The rest of the bullpen isn’t quite as untouchable as it was last year, but setup men Kelvin Herrera and Ryan Madson—who typically work the seventh and eighth innings, respectively—are as impressive a duo as you’ll find. No one else in the Royals’ bullpen saw regular work in the ALDS, but veteran Franklin Morales had a nice season as the team’s primary lefty. He is complemented by re-purposed lefty starter Danny Duffy in the postseason, not that there’s much need to play matchups against the predominantly righthanded Blue Jays lineup. Righty Luke Hochevar struggled down the stretch but didn’t allow a run in 3 1/3 innings against Toronto this season or in 2 2/3 in the Division Series and can get manager Ned Yost more than three outs when needed. Whomever doesn’t start Game 4, Young or Medlen, will be the long man.
The Blue Jays significantly upgraded their bullpen at the trading deadline, acquiring Mark Lowe and LaTroy Hawkins and moving rookie starter Aaron Sanchez into the primary setup role with the addition of Price to the rotation. However, the ‘pen took a hit in the Division Series when primary lefty Brett Cecil went down with a strained calf. Cecil was removed from the Division Series roster in favor of righty rookie Ryan Tepera and is thus ineligible for this series.
That leaves Aaron Loup, who left the team during the final two games of the Division Series for personal reasons, as the lone lefty in the Jays’ bullpen. Manager John Gibbons will have to chose his spot carefully with Loup given that Eric Hosmer, Mike Moustakas and Alex Gordon all pose a lefthanded threat in the Royals' lineup. None of those three hit consecutively in the order, but it’s worth noting that switch-hitter Kendrys Morales, who hits between Hosmer and Moustakas, was far less dangerous from the right side this year (slugging .412 compared to .538 lefthanded), so using Loup for all three of those batters would not be a mistake on Gibbons’ part.
As for the two new additions, Lowe has been good but not great, while the 42-year-old Hawkins fell into disuse in September and took the loss in his only appearance in the Division Series, giving up three straight two-out singles to allow the Rangers to take the lead in the 14th inning of Game 2. Don’t look for Hawkins in key situations in this series. If Gibbons needs a third righty after (or before) Lowe and Sanchez, he’s more likely to turn to Liam Hendriks, the former Twins starter and soft-tossing sinkerballer acquired from the Royals in the Danny Valencia trade who has reinvented himself this year as a short reliever with upper-90s heat and a wipeout slider.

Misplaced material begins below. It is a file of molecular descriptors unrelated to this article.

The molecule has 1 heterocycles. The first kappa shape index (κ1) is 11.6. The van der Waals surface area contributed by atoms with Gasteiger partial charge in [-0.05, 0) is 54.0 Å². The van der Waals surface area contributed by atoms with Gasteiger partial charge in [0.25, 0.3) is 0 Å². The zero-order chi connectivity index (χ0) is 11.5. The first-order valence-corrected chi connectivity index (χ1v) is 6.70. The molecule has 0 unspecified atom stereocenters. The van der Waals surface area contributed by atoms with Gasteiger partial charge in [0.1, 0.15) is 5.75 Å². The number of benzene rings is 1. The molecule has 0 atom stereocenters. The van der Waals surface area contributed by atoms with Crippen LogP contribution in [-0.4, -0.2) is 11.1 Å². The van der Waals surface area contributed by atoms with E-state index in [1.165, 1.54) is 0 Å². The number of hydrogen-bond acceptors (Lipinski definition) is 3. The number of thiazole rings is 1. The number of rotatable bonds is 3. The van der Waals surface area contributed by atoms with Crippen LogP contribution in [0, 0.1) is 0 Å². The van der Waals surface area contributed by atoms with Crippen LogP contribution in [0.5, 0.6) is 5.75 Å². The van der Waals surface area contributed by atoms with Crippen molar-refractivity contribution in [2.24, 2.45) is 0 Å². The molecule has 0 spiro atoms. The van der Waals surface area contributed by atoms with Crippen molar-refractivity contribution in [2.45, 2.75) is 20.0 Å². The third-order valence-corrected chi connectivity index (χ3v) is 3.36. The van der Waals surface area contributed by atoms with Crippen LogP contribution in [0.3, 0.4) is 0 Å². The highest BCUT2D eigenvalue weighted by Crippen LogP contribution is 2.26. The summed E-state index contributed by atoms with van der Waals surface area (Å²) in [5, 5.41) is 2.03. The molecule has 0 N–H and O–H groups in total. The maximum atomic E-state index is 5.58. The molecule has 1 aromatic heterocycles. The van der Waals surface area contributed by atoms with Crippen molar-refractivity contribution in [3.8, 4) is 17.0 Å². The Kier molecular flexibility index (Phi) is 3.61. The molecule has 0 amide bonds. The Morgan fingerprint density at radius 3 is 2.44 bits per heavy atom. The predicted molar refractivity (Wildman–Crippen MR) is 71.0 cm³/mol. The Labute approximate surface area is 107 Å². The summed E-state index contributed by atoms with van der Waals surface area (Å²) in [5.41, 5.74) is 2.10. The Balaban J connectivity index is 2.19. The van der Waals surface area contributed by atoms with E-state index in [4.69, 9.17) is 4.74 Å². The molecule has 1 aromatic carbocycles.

The only relievers Gibbons really seemed to trust in the wake of Cecil’s injury, however, were Sanchez, who throws 98-mph sinkers, and 20-year-old closer Roberto Osuna; the two combined for 11 innings in the ALDS, compared to just four innings from the rest of the bullpen (not counting Price). Sanchez and Osuna rewarded that confidence by allowing just one unearned run and striking out 12; Osuna, who will get more than three outs when needed, didn’t allow a single base runner all series. EDGE: Royals
The Pick: Blue Jays
Betting against the resilient Royals, who are now 4–1 when facing elimination over the last two postseasons and had the tying run at third base in their lone elimination loss, seems foolish, but I said the same about the Cardinals when I picked the Cubs in their Division Series matchup, and that worked out. This matchup is similar. The Royals, surprisingly, have the postseason pedigree and the scrappy, contact-hitting, speed-defense-and-relief-pitching construction that seem such a good fit for the playoffs, while the Blue Jays seem to be built around two elite starting pitchers and a lineup of mashers. The Jays are even better defensively than the Royals, however (Toronto led the majors in park-adjusted defensive efficiency this year), have their share of speed, make plenty of (harder) contact and have a shut-down duo at the back of their bullpen as well.
To my eye, the Blue Jays are just the better team, and in the longer best-of-seven format, I think that will bear out.